Browsing: Uncategorized

Maximize your time as a Presidential Management Fellow

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Tips for current or aspiring Presidential Management Fellows and the managers and associates who advise them: Before applying to the Presidential Management Fellows (PMF) Program, consider its advantages and disadvantages versus other federal fellowship programs or entry-level positions. The PMF program offers prestige, training, networking, mentoring and substantive experience. But so do many other federal internship and fellowship programs and entry-level jobs. Many such positions have simpler and faster application procedures than the PMF’s. And some entry-level jobs pay better. If you apply to be a PMF, keep pursuing other career options. Only about one in 10 applicants are accepted into…

Your LinkedIn profile should open strong

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Open your LinkedIn profile with a bang by instantly conveying your professional stature and by concisely packing as much information as possible into your header and your summary. Your header is the title following your name. It shouldn’t necessarily match your job title, particularly if your title has only a ho-hum ring or does not capture your stature or areas of accomplishment. Consider spicing up your header by calling yourself an “expert in X.” Do you recoil at the thought of calling yourself “an expert” even though you’re a seasoned professional? If so, you’re not alone, if my experience is…

LinkedIn is key to getting a job, promotion

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My informal survey suggests that LinkedIn may be the most popular social media website among seasoned professionals. Harder evidence of LinkedIn’s indispensability: According to a Jan. 27 New York Times article, “In Hiring, a Friend in Need Is a Prospect, Indeed,” some large companies are finding qualified candidates by recruiting new hires from the LinkedIn networks of their current employees. In the process, they are bypassing reams of nameless applications from recruiters and job boards. So if you’re seeking a nonfederal job, it is practically de rigueur to create an impressive LinkedIn profile. And if you’re seeking a federal promotion, the same is…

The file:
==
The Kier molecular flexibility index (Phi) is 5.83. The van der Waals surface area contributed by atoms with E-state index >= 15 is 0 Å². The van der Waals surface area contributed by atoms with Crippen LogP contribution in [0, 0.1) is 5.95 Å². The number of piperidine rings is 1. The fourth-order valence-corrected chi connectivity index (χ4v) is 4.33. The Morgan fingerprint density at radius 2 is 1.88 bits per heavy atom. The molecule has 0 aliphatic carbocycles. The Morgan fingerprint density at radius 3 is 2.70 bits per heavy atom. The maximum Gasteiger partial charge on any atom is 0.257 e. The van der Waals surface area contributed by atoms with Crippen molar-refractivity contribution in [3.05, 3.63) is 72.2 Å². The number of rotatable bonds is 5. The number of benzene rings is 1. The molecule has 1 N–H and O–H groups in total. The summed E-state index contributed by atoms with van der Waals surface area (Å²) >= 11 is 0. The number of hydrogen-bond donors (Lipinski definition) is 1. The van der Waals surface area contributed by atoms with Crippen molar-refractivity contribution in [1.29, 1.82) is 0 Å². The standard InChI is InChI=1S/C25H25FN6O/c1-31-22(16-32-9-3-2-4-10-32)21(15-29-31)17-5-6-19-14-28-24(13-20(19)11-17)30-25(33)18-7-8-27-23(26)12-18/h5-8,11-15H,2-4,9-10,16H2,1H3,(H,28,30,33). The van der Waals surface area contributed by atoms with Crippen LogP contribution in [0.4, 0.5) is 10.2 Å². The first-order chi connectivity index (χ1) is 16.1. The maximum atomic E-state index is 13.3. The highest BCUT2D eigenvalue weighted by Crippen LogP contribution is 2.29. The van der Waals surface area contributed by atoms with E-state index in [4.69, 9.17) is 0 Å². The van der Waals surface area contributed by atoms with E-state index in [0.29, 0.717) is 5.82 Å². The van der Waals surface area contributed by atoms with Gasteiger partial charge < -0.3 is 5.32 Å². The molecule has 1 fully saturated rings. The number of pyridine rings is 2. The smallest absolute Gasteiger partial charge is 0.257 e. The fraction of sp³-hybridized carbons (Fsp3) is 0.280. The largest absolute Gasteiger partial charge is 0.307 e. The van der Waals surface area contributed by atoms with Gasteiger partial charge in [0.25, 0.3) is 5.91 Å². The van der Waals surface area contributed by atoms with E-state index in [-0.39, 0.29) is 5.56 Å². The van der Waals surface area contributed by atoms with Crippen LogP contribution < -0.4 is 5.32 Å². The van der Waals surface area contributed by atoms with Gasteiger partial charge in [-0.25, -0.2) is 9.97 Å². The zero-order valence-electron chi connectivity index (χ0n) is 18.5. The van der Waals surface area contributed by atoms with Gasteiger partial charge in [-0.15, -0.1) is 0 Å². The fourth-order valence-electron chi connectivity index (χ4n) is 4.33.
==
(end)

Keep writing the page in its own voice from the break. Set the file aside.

Job applications require your best efforts

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The 17th-century French scientist and mathematician Blaise Pascal said, “If I had more time, I would have written a shorter letter.” The principle that writing concise documents takes more time than writing long-winded ones applies to just about every type of document, including reports, fact sheets, websites, letters, presentations and applications. Instead of leaving the preparation of documents to the last minute, take time to: Tailor each document to its target audience. When deciding what to leave in or out and how to order your document’s contents, consider what your audience most wants and needs, and prioritize accordingly. And when…

Use metrics to promote achievements

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Statistics, measurements, counts and other metrics sound scientific, inarguable and objective. If you bolster your resume, answers to interview questions and updates to your supervisor, LinkedIn profile and other professional documents with such metrics, they will sound scientific, inarguable and objective. By quantifying your achievements, you will also underscore their heft and help prove that you’re an action-oriented go-getter rather than a self-promoting talker. “Time” metrics are one way to help quantify your achievements: Your years of experience or hours of training or courses. Tight, non-negotiable deadlines you met, or the number of work products (such as press releases, articles,…